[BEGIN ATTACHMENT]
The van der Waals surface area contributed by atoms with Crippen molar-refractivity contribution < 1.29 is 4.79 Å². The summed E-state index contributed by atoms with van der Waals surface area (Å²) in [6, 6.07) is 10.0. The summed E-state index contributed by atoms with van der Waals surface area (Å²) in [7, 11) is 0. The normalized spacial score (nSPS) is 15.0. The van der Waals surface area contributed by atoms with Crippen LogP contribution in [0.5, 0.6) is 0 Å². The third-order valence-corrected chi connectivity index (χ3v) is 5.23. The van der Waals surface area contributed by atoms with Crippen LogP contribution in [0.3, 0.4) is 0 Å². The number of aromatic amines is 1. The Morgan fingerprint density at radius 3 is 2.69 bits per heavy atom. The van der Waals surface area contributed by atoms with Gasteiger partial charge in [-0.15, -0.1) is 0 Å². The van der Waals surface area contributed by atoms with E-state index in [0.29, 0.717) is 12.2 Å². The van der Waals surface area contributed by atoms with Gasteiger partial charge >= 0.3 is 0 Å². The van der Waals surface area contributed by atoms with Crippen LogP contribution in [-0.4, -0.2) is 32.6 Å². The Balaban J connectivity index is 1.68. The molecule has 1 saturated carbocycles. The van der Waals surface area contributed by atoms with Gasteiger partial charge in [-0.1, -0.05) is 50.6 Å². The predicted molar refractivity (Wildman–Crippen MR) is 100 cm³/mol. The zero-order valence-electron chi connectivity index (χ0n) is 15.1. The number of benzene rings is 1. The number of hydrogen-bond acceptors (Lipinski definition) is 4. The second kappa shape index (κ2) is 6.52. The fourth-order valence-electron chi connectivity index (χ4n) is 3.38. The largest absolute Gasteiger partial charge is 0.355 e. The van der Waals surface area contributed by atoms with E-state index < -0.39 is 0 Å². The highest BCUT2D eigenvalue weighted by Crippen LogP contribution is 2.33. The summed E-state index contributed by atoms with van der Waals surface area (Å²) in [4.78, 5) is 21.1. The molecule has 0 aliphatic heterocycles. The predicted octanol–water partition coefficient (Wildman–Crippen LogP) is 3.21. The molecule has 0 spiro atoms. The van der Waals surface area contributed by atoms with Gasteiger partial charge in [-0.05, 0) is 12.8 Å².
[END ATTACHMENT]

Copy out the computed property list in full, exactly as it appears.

The van der Waals surface area contributed by atoms with Crippen molar-refractivity contribution < 1.29 is 4.79 Å². The summed E-state index contributed by atoms with van der Waals surface area (Å²) in [6, 6.07) is 10.0. The summed E-state index contributed by atoms with van der Waals surface area (Å²) in [7, 11) is 0. The normalized spacial score (nSPS) is 15.0. The van der Waals surface area contributed by atoms with Crippen LogP contribution in [0.5, 0.6) is 0 Å². The third-order valence-corrected chi connectivity index (χ3v) is 5.23. The van der Waals surface area contributed by atoms with Crippen LogP contribution in [0.3, 0.4) is 0 Å². The number of aromatic amines is 1. The Morgan fingerprint density at radius 3 is 2.69 bits per heavy atom. The van der Waals surface area contributed by atoms with Gasteiger partial charge in [-0.15, -0.1) is 0 Å². The van der Waals surface area contributed by atoms with E-state index in [0.29, 0.717) is 12.2 Å². The van der Waals surface area contributed by atoms with Gasteiger partial charge >= 0.3 is 0 Å². The van der Waals surface area contributed by atoms with Crippen LogP contribution in [-0.4, -0.2) is 32.6 Å². The Balaban J connectivity index is 1.68. The molecule has 1 saturated carbocycles. The van der Waals surface area contributed by atoms with Gasteiger partial charge in [-0.1, -0.05) is 50.6 Å². The predicted molar refractivity (Wildman–Crippen MR) is 100 cm³/mol. The zero-order valence-electron chi connectivity index (χ0n) is 15.1. The number of benzene rings is 1. The number of hydrogen-bond acceptors (Lipinski definition) is 4. The second kappa shape index (κ2) is 6.52. The fourth-order valence-electron chi connectivity index (χ4n) is 3.38. The largest absolute Gasteiger partial charge is 0.355 e. The van der Waals surface area contributed by atoms with E-state index < -0.39 is 0 Å². The highest BCUT2D eigenvalue weighted by Crippen LogP contribution is 2.33. The summed E-state index contributed by atoms with van der Waals surface area (Å²) in [4.78, 5) is 21.1. The molecule has 0 aliphatic heterocycles. The predicted octanol–water partition coefficient (Wildman–Crippen LogP) is 3.21. The molecule has 0 spiro atoms. The van der Waals surface area contributed by atoms with Gasteiger partial charge in [-0.05, 0) is 12.8 Å².